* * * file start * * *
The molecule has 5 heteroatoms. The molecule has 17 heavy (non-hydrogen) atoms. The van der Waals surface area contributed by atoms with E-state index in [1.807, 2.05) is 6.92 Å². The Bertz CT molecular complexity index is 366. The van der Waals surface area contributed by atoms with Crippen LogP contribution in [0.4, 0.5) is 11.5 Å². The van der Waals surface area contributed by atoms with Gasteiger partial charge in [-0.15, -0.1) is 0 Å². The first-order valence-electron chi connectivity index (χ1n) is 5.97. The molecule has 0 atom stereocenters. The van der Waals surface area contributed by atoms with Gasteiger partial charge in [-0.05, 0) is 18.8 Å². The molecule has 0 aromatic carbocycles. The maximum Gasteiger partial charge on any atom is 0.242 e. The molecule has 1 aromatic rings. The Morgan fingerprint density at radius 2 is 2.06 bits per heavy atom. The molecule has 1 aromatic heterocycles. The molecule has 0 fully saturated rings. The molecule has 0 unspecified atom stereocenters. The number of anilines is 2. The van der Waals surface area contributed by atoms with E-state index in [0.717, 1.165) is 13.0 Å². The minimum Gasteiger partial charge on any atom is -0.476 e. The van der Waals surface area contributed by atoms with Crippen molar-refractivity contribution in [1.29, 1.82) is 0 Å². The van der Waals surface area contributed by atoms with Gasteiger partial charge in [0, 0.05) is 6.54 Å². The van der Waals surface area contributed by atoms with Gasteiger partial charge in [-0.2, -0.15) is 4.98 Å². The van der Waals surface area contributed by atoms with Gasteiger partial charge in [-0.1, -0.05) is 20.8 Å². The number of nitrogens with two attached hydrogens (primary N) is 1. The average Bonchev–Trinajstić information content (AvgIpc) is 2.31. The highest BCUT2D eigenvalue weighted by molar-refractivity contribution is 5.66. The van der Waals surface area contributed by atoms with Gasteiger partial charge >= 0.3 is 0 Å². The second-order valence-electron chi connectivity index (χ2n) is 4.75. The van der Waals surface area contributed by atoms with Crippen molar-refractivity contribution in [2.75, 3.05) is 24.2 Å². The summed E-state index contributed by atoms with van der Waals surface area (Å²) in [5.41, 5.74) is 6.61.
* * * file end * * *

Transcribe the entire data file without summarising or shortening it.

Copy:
The molecule has 5 heteroatoms. The molecule has 17 heavy (non-hydrogen) atoms. The van der Waals surface area contributed by atoms with E-state index in [1.807, 2.05) is 6.92 Å². The Bertz CT molecular complexity index is 366. The van der Waals surface area contributed by atoms with Crippen LogP contribution in [0.4, 0.5) is 11.5 Å². The van der Waals surface area contributed by atoms with Gasteiger partial charge in [-0.15, -0.1) is 0 Å². The first-order valence-electron chi connectivity index (χ1n) is 5.97. The molecule has 0 atom stereocenters. The van der Waals surface area contributed by atoms with Gasteiger partial charge in [-0.05, 0) is 18.8 Å². The molecule has 0 aromatic carbocycles. The maximum Gasteiger partial charge on any atom is 0.242 e. The molecule has 1 aromatic rings. The Morgan fingerprint density at radius 2 is 2.06 bits per heavy atom. The molecule has 1 aromatic heterocycles. The molecule has 0 fully saturated rings. The molecule has 0 unspecified atom stereocenters. The number of anilines is 2. The van der Waals surface area contributed by atoms with E-state index in [0.717, 1.165) is 13.0 Å². The minimum Gasteiger partial charge on any atom is -0.476 e. The van der Waals surface area contributed by atoms with Crippen molar-refractivity contribution in [1.29, 1.82) is 0 Å². The van der Waals surface area contributed by atoms with Gasteiger partial charge in [0, 0.05) is 6.54 Å². The van der Waals surface area contributed by atoms with Gasteiger partial charge in [-0.2, -0.15) is 4.98 Å². The van der Waals surface area contributed by atoms with Gasteiger partial charge in [-0.1, -0.05) is 20.8 Å². The number of nitrogens with two attached hydrogens (primary N) is 1. The average Bonchev–Trinajstić information content (AvgIpc) is 2.31. The highest BCUT2D eigenvalue weighted by molar-refractivity contribution is 5.66. The van der Waals surface area contributed by atoms with Gasteiger partial charge >= 0.3 is 0 Å². The second-order valence-electron chi connectivity index (χ2n) is 4.75. The van der Waals surface area contributed by atoms with Crippen molar-refractivity contribution in [2.75, 3.05) is 24.2 Å². The summed E-state index contributed by atoms with van der Waals surface area (Å²) in [5.41, 5.74) is 6.61.